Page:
As to other parts of the world – I’m headed to Australia and probably parts of SE Asia in the coming year, but I have no direct experience. So far everyone I’ve talked to online has been very receptive to my coming as a solo female teacher, which I think is a good indication. In Europe that’s starting to become more possible, but I have heard many times “If we hire a solo female teacher, no one will come to the workshop.”
      I will be in Amsterdam July 19 for a day/night following Na Passada’s 4th anniversary party! Message me on FB or e-mail me and we can definitely meet up 🙂

  • Zillah says:

    Hej there!

    Thank you for writing this article! I recently started again with learning to lead in Tango which i really love! I often get comments like “you are better than the men” 🙂 i think that in tango, at least at the places that i have been to, it is not uncommon to see both guys and women dancing together, and indeed, i live dancing with a woman, as very often her lead is more subtle than that of guys. Funny enough my first encou ter with ‘follower’ and ‘leader’ as terms in class was in the USA at a bachata course there. They were very strict in these terms too, which i have seen get used more and more in my dance lessons as well. So keep it up to break people’s expectations and find a subtle but good way to answer the prejudices! Lots of love and good luck to you!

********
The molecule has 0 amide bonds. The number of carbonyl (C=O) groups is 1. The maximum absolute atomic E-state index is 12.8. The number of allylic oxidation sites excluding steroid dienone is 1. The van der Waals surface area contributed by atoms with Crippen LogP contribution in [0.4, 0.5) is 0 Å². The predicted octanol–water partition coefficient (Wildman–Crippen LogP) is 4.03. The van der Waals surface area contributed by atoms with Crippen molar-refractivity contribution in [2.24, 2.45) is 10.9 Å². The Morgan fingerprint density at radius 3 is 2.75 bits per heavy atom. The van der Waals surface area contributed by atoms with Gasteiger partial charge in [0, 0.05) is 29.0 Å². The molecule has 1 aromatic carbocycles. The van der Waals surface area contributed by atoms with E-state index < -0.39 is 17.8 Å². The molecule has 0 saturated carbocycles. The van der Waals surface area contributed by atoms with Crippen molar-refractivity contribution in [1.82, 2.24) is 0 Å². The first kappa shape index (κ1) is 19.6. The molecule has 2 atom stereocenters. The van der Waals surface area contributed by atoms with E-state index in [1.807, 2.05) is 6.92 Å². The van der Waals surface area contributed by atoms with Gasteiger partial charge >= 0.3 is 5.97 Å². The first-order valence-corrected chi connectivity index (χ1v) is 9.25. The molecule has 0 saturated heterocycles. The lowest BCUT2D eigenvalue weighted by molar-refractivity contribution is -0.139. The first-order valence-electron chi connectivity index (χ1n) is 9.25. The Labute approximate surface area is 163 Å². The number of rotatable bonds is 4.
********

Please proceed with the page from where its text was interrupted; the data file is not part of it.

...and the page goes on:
• Someone reminded me of this excellent video – check out the skills of a man following!
    https://www.youtube.com/watch?t=51&v=W5dlqRTsDnE

  • Chip says:

    Nicely put Rachel, thanks for this post. Have you come across David Collins? You might want to check out his work on switching roles in kizomba (http://www.davidcollins.eu/current.html). I’m based in London and more involved in salsa than kizomba but your experiences resonate – I learned to lead as methodology for my PhD exploring gender roles and relations in salsa, and despite the challenges, I’m now thoroughly enjoying having double the number of awesome partners to play with! Hope to encounter you on a dancefloor somewhere sometime 🙂